8.3 Legal recognition

8.3.1 Age of consent

The age of consent in NSW is now the same for everyone, whether heterosexual, bisexual, lesbian or gay — that is, 16 years.[33]

8.3.2 Same sex relationships

The definition of “marriage” in the Marriage Act 1961 (Cth) has until recently excluded same sex unions. After the success of the “Yes” campaign in the Australian Marriage Postal Survey, on 9 December 2017, the main amendments to the Marriage Act 1961 (Cth) by the Marriage Amendment (Definition and Religious Freedoms) Act 2017 commenced to legalise same-sex marriage:[34] see 8.1 for further discussion of the Australian Marriage Postal Survey.

Previously, s 88EA of the Marriage Act did not recognise a union solemnised in a foreign country between: (a) a man and another man; or (b) a woman and another woman. Section 88EA was repealed by the Marriage Amendment (Definition and Religious Freedoms) Act 2017.[35]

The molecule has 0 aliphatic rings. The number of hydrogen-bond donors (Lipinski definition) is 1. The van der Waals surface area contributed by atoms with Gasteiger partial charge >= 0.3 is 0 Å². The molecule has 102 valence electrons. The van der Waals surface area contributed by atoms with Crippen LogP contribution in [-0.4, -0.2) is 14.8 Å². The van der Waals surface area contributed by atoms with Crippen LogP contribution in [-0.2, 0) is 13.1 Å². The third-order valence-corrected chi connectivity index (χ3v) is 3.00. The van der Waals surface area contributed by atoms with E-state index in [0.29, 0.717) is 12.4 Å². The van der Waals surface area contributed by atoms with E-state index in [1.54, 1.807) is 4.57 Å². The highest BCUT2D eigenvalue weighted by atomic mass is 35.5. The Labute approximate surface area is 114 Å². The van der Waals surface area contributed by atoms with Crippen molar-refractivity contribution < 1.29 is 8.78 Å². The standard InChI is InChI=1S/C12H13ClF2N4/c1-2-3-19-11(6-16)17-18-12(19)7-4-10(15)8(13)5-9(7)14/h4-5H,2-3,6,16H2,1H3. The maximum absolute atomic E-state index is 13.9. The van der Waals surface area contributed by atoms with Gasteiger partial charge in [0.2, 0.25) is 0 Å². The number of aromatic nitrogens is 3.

Same sex couples who live together as de facto couple enjoy many of the same rights as heterosexual de facto couples. However:

  • Those who live apart generally do not have the same rights, despite the fact that it is more common for same sex couples to choose not to live together — sometimes for fear of being recognised as lesbian or gay. For example, the Health Insurance Act 1973 (Cth) requires that for a person to be recognised as a spouse, they must not live, on a permanent basis, separately and apart from that person.

  • To gain access to some of these rights, same sex couples must provide significant proof that they are in a de facto relationship. They may need to provide evidence of living and child care arrangements, sexual relationship, finances, ownership of property, commitment to a shared life and the reputation and public aspects of the relationship.[36]